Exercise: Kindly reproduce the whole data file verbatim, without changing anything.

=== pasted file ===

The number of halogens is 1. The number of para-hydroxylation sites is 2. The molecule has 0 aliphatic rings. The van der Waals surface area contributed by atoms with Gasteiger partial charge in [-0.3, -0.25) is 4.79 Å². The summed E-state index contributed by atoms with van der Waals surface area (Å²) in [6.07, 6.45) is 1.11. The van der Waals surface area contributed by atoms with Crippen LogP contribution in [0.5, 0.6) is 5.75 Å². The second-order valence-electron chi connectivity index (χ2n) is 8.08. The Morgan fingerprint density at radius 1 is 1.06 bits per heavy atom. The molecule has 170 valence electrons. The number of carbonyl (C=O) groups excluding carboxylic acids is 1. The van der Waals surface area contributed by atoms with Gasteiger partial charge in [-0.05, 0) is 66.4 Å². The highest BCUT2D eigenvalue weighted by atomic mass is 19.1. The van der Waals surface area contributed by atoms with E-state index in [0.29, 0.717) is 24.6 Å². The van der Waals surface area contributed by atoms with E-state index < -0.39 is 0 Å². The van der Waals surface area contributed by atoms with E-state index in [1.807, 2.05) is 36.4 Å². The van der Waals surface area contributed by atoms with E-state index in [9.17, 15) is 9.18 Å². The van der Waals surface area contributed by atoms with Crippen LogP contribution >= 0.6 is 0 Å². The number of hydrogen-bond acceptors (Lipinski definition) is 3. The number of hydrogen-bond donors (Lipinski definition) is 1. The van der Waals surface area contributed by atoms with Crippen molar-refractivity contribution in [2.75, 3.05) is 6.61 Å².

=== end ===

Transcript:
The number of halogens is 1. The number of para-hydroxylation sites is 2. The molecule has 0 aliphatic rings. The van der Waals surface area contributed by atoms with Gasteiger partial charge in [-0.3, -0.25) is 4.79 Å². The summed E-state index contributed by atoms with van der Waals surface area (Å²) in [6.07, 6.45) is 1.11. The van der Waals surface area contributed by atoms with Crippen LogP contribution in [0.5, 0.6) is 5.75 Å². The second-order valence-electron chi connectivity index (χ2n) is 8.08. The Morgan fingerprint density at radius 1 is 1.06 bits per heavy atom. The molecule has 170 valence electrons. The number of carbonyl (C=O) groups excluding carboxylic acids is 1. The van der Waals surface area contributed by atoms with Gasteiger partial charge in [-0.05, 0) is 66.4 Å². The highest BCUT2D eigenvalue weighted by atomic mass is 19.1. The van der Waals surface area contributed by atoms with E-state index in [0.29, 0.717) is 24.6 Å². The van der Waals surface area contributed by atoms with E-state index < -0.39 is 0 Å². The van der Waals surface area contributed by atoms with E-state index in [1.807, 2.05) is 36.4 Å². The van der Waals surface area contributed by atoms with E-state index in [9.17, 15) is 9.18 Å². The van der Waals surface area contributed by atoms with Crippen LogP contribution >= 0.6 is 0 Å². The number of hydrogen-bond acceptors (Lipinski definition) is 3. The number of hydrogen-bond donors (Lipinski definition) is 1. The van der Waals surface area contributed by atoms with Crippen molar-refractivity contribution in [2.75, 3.05) is 6.61 Å².